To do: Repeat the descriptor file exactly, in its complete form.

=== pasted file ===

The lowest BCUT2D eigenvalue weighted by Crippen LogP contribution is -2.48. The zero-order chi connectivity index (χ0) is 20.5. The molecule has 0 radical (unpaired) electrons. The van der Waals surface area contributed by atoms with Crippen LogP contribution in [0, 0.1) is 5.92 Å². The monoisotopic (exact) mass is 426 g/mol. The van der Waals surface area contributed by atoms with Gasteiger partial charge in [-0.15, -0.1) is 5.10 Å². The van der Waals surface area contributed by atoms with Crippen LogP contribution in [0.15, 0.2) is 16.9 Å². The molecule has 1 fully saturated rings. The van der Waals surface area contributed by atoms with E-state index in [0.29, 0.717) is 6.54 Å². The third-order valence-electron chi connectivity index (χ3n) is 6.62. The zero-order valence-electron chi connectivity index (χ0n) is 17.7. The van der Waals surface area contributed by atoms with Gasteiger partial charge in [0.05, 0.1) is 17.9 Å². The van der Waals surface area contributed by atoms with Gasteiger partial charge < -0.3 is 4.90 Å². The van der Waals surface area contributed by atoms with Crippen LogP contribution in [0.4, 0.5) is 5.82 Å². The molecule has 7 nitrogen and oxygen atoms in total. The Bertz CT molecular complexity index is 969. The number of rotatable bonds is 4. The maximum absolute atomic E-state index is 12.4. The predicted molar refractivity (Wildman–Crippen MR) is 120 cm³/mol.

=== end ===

The lowest BCUT2D eigenvalue weighted by Crippen LogP contribution is -2.48. The zero-order chi connectivity index (χ0) is 20.5. The molecule has 0 radical (unpaired) electrons. The van der Waals surface area contributed by atoms with Crippen LogP contribution in [0, 0.1) is 5.92 Å². The monoisotopic (exact) mass is 426 g/mol. The van der Waals surface area contributed by atoms with Gasteiger partial charge in [-0.15, -0.1) is 5.10 Å². The van der Waals surface area contributed by atoms with Crippen LogP contribution in [0.15, 0.2) is 16.9 Å². The molecule has 1 fully saturated rings. The van der Waals surface area contributed by atoms with E-state index in [0.29, 0.717) is 6.54 Å². The third-order valence-electron chi connectivity index (χ3n) is 6.62. The zero-order valence-electron chi connectivity index (χ0n) is 17.7. The van der Waals surface area contributed by atoms with Gasteiger partial charge in [0.05, 0.1) is 17.9 Å². The van der Waals surface area contributed by atoms with Gasteiger partial charge < -0.3 is 4.90 Å². The van der Waals surface area contributed by atoms with Crippen LogP contribution in [0.4, 0.5) is 5.82 Å². The molecule has 7 nitrogen and oxygen atoms in total. The Bertz CT molecular complexity index is 969. The number of rotatable bonds is 4. The maximum absolute atomic E-state index is 12.4. The predicted molar refractivity (Wildman–Crippen MR) is 120 cm³/mol.